Ike Jonathan Awgu is a lawyer based in Ottawa. He has written editorial columns for the Ottawa Sun, the Globe and Mail and hosted a national television show on the the Cable Public Affairs Channel (CPAC). He has appeared on TVO’s The Agenda, with Steve Paiken, as well as a number of other radio and television shows. He is also a frequent guest on Huffpost Live. In 2003 at the age of 19 Awgu ran for Mayor of Ottawa, finishing third out of eight candidates with over 5000 votes. www.awgu.ca
Are Afro-centric schools here to stay?
by Ike Awgu
So-called Afro-centric schools in Toronto have purportedly been a success – according at least to the Toronto Star and other, less high profile proponents of the idea, whose praise would likely occur independently of the programs actual success or failure. Nonetheless, what precisely is being celebrated? And has the program truly succeeded in any meaningful measure? The Toronto Star, in a glowing and no doubt well meaning article about the schools, describes it’s students as ‘thriving’. This is of course wonderful and likely to be true. The relevant question is however, whether or not, but for the afro-centric school, those same students would not be “thriving”. There are other tremendously valid questions of course (even if such schools were shown to enable a set of students to excel, that would not necessarily mean they had sufficient merit to be instituted) but setting that more complex point aside, consider the manner in which success of such an initiative may be measured. The problem is, one would expect higher test scores and improved behavior from students who attend such a school, as the program (and this is important) will self-select parents who care more about their children and are engaged in their education. Parents are required to enroll their children in the program, which means it screens automatically for parents who are involved in the lives of their children, have done research on the program and are more likely to be intimately involved in their children’s education. In other words, precisely the criteria required to ensure your child is not dropping out of high school, underachieving or being, “pushed out” as some are fond of saying, prior to graduation. It will be tremendously difficult to ascertain what academic success among students is a result of the program and what portion of the students would have excelled anyway. Conjecture on this point may for some continue forever, but I am unfortunately burdened by what I know – which is that the conjecture is unnecessary – specialized schools always self select the parents most interested in their children’s success. So the quantitative results, although not yet in, will not be disappointing and will show improvement over average grades/ test scores. They will not however, plug the hole in the black community that gave rise to the need for such schools in the first place. Just as aboriginal schools (which already exist) have not and will not plug the hole that too many of its young people (they are our young people too) are tumbling through.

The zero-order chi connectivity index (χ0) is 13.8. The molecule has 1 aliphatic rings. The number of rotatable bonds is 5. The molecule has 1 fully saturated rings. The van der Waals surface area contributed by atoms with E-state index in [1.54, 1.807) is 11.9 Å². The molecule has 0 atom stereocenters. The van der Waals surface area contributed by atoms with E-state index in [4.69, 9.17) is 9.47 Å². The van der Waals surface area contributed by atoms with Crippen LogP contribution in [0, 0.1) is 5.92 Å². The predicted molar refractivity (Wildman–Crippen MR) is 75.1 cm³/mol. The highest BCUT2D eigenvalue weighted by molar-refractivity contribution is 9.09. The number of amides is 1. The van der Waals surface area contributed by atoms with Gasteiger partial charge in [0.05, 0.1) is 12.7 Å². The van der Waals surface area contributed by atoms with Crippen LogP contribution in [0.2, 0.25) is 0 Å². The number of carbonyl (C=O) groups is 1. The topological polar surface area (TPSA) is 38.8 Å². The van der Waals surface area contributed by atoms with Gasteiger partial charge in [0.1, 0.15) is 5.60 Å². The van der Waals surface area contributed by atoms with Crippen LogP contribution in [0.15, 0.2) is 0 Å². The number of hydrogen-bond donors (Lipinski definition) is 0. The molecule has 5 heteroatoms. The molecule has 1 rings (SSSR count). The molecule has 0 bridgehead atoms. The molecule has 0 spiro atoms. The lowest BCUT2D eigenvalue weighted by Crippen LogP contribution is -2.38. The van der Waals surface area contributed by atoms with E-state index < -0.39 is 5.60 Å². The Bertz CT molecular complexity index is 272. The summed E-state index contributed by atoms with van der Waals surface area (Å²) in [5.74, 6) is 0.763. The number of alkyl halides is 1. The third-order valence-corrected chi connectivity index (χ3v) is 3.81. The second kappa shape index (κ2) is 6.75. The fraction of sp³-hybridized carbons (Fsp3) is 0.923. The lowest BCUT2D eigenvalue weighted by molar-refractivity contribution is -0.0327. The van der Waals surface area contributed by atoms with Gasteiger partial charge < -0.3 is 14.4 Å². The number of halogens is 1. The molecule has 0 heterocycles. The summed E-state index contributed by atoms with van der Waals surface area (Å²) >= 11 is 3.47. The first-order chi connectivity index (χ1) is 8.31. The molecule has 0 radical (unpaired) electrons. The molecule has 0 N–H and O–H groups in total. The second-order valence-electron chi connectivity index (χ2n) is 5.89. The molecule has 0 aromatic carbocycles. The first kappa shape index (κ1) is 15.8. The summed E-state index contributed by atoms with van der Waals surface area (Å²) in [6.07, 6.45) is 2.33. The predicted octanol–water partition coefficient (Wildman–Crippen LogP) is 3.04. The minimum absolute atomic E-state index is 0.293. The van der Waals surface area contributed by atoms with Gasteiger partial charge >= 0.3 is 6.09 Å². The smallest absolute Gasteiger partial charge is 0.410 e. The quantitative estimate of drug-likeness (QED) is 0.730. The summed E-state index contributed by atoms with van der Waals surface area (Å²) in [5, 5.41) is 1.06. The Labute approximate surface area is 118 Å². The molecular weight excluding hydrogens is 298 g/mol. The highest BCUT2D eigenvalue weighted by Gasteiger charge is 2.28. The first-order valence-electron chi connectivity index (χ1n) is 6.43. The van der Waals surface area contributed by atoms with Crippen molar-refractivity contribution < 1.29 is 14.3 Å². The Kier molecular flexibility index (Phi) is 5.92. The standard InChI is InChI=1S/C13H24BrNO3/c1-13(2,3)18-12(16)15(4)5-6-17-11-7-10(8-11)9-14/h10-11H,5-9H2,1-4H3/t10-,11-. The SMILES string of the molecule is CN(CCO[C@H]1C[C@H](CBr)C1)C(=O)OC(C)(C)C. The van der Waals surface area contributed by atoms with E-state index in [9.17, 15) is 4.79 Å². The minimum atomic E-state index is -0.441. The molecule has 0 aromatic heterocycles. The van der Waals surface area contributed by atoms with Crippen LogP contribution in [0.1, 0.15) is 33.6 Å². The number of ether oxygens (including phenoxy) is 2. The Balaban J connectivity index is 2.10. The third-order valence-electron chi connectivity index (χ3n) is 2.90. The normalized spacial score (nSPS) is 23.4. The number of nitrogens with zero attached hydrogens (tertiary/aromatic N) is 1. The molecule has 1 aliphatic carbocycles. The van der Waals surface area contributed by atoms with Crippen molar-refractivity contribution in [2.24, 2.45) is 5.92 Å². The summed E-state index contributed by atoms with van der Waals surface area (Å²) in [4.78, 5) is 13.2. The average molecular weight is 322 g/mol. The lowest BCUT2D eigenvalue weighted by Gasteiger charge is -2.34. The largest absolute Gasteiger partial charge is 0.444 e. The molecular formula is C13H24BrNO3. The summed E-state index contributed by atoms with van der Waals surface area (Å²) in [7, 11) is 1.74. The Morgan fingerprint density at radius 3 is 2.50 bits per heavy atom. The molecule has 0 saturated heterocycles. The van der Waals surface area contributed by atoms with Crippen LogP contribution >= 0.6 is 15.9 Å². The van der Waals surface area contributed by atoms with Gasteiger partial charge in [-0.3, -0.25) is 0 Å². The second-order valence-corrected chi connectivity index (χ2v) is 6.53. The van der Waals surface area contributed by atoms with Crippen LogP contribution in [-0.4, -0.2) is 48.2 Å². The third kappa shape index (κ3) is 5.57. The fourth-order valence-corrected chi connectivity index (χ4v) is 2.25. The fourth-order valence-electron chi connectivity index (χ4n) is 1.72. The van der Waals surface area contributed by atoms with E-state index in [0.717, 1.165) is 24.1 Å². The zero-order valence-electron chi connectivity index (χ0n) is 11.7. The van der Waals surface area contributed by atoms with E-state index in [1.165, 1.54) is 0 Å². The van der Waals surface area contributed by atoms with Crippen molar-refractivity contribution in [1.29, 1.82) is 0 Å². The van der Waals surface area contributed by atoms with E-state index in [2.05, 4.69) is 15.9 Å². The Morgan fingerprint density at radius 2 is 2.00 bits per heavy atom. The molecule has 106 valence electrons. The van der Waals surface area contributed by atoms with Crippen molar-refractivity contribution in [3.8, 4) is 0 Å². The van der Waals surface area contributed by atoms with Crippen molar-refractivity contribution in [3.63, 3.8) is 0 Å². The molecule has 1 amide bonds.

Facts are inconvenient things. For example, excessive consumption of chocolate makes you fat. Although I find this fact inconvenient, the laws of physics and biology pay no heed to my irritation when adding inches to my waist. And in a similar fashion, nothing will change the fact that the collapse of the nuclear family within a segment of the black community (descendants of slaves) is the primary reason so many of our children fall through the cracks to be broken against the hard steel of prejudice, racism, academic failure and depression. So long as an enormous portion of black children – in the interest of speaking plainly here, children from the Caribbean and elsewhere who are the descendants of slaves – are being raised by single mothers, there will be no filling of the hole leading to their fall. No cushion the State can provide, large enough to prevent far too many from falling. Some, many, will inevitably be broken.
The real solution lies in telling our children the truth – that the best way to ensure their children succeed is to ensure they are raised by two parents in a committed relationship – in other words, two people who are married. Single parenthood has been a disaster for our community – indeed, as statistics bare out, for all communities in which it is prevalent. One person cannot do it all; no parent can be a father and a mother. The very notion that a single mother can be a mother and a father (I hear this often) is as obtuse as it is demeaning to the role of fathers in a home. So long as this remains a problem, no amount of ‘specialty schools’ will save our children or the children of any other community. Parents are the first teachers any children meet, their home the first classroom. Let’s take a long, hard and honest look at that ‘school’ before prattling on about the others.